Does anyone know what is happening to the vaccination programme – and, if you find out, can you let the rest of us know?
In his address to the nation on February 23, Taoiseach Micheál Martin was adamant about one thing – “the end [was] now truly in sight” for the worst horrors of the Covid crisis. Why? Our secret weapon was finally being deployed, at scale, in the fight.
“We are making steady progress – over 350,000 vaccine doses have already been administered, but we are now in a position to implement a major ramping-up of the programme… by the end of March, we will have administered 1.25 million doses,” he pledged.
This was an auspicious speech for Mr Martin. In the weeks before he made it, he had come under sustained attack, including friendly fire from Fianna Fáil TDs, for a botched communications strategy which had left the Irish people utterly bewildered about the Government’s Covid plan, or lack thereof.
The purpose of the speech was twofold. To restore confidence in the Government’s ability to manage the crisis and to chart a way out, back to normality, using just one metric – vaccine roll-out.
Now, two weeks later, that plan is in tatters. Yesterday we were told that, actually, we won’t be administering anywhere near 1.25 million vaccines by the end of the month. In fact, we will be lucky to get to 850,000 doses by then.
Remember, even if the Government had achieved the 1.25 million dose target by the end of March, that figure would have been a substantial reduction on what we had anticipated in January. Back then, we were told it would be 1.7 million doses.
Given what transpired with AstraZeneca, and the failure of that company to deliver the quantities of vaccine it had promised all over the EU, a significant shortfall of 500,000 doses was perhaps to be expected.
But, how can the target have dropped by a further 400,000 doses in just two weeks? Mr Martin, when he gave a commitment to administer 1.25 million doses in the first quarter, was clear that the AstraZeneca shambles had been factored into his calculations. So, are we now to believe that Pfizer and Moderna have jilted the Government to the tune of 400,000 doses – and the Government has just found out about this now? Is that credible?
When he made his address at the end of February, Mr Martin solemnly promised that the vaccine programme was undergoing a major “ramping-up”. To meet the target in his speech, it would have had to.
By February 23, approximately 350,000 doses had been administered. Therefore, he expected a further 900,000 doses to be administered within five weeks – on average, 180,000 doses per week, or 25,000 per day.
Was that realistic? Mr Martin certainly claimed it was. In fact, he made vaccine roll-out the central plank of his speech, vowing the Government had the capacity, and presumably the vaccine stock, to deliver.
Speaking at the Oireachtas Health Committee yesterday, HSE chief Paul Reid sought to muddy the waters. He said the HSE expected 1.1 million doses to be delivered by the end of the first week in April and said additional supply would come on stream once the Johnson and Johnson vaccine was approved.
However, Mr Martin was very clear that 1.25 million doses would be administered, not just delivered, in a speech he gave just 14 days ago. How could he get the figures so wrong? Are they just making them up as they go along? A wing and a prayer and maybe we’ll find a few hundred thousand doses of precious vaccine down the back of a couch?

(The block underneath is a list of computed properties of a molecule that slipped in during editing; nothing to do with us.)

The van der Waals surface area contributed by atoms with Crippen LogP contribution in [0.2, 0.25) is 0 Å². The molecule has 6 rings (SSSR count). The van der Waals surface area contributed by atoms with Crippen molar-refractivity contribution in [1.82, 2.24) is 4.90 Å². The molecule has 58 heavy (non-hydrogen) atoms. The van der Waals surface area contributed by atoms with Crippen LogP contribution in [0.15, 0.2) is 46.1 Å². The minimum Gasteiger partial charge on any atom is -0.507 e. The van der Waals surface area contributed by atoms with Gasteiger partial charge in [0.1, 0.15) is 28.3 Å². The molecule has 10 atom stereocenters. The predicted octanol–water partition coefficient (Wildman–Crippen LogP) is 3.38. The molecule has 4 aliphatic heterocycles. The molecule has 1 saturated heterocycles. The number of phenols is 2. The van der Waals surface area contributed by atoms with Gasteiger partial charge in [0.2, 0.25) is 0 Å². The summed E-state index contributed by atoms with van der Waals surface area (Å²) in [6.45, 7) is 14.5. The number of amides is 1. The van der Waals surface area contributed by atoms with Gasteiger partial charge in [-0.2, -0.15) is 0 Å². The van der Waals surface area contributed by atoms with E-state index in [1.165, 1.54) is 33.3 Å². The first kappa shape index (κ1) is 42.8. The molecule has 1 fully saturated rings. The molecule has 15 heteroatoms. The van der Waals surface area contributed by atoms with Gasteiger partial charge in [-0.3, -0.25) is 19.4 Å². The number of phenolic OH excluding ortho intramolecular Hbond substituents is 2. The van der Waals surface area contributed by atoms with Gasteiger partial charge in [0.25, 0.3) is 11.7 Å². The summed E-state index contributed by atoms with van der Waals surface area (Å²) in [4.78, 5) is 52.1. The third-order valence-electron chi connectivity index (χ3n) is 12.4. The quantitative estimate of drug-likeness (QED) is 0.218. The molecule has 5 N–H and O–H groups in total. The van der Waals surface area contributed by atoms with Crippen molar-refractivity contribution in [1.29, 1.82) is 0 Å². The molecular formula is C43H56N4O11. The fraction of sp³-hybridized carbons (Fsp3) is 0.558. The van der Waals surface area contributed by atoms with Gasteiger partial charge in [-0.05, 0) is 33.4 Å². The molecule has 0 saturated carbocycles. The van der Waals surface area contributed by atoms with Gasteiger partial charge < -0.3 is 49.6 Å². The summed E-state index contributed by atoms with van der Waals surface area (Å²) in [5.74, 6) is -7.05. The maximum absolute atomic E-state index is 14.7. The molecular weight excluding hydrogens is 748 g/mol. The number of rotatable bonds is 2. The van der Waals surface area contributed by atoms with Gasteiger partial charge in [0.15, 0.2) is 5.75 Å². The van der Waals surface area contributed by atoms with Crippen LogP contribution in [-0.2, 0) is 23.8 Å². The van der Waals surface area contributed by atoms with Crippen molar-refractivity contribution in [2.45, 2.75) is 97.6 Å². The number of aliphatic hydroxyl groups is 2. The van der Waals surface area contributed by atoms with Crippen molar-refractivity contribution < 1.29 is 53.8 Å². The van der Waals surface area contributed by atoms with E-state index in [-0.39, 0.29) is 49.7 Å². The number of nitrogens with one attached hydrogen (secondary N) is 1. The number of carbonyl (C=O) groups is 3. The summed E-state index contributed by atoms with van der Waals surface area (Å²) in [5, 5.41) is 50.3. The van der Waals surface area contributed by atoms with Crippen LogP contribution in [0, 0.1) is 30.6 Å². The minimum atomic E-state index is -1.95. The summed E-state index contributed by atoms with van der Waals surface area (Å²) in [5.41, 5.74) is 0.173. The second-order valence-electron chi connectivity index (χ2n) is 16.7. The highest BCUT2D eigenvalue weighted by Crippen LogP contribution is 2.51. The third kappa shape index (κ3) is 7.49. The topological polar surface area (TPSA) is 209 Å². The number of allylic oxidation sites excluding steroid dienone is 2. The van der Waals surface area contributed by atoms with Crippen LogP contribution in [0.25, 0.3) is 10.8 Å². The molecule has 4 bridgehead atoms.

Or, is the Government being fed the incorrect information from the EU – which has seized control of vaccine supply across the region – with the delivery targets being reduced every couple of days? Which is it?
The EU hasn’t exactly covered itself in glory in the administration of the vaccine programme. The bloc is trailing far behind the US and the UK when it comes to the proportion of its population that has been vaccinated. That delay is costing lives, businesses and wreaking havoc in all 27 member states.
No such delays, or diminution in vaccine supply, appear to exist in either the US or the UK. Both countries are vaccinating at pace, with President Joe Biden recently promising to have every adult in the US vaccinated by June. Why is it just EU countries that seem to be bedevilled by supply issues? Most importantly, whose responsibility is it to deal with this mess?
The Government has refused to countenance looking elsewhere, outside the EU’s centralised programme, to find additional vaccine supply. But, if it can’t rely on that programme to secure the expected quantities of vaccine – which, let’s remember, are a prerequisite to life returning to something approximating normal – why is it refusing to broaden its search?
Vaccines are in short supply, and high demand, but given the enormous quantities of money the Government is currently spending to sustain businesses and workers throughout the lockdown, surely it can find some spare cash to throw at some extra vaccines – if it can find them? There would be a big upfront cost, but that would merely be an investment in reopening the country as quickly as possible, which would save billions in the long-term.
At the very least, the Government could make some effort to find additional supply, even if that search proves fruitless. What’s the worst thing that could happen? We don’t get any and have to rely on the EU programme to vaccinate the entire population – which is the Government’s existing plan.
The Government is on thin ice already with a weary electorate. The vaccination programme rapidly turning into yet another fiasco could see them crashing through and perishing.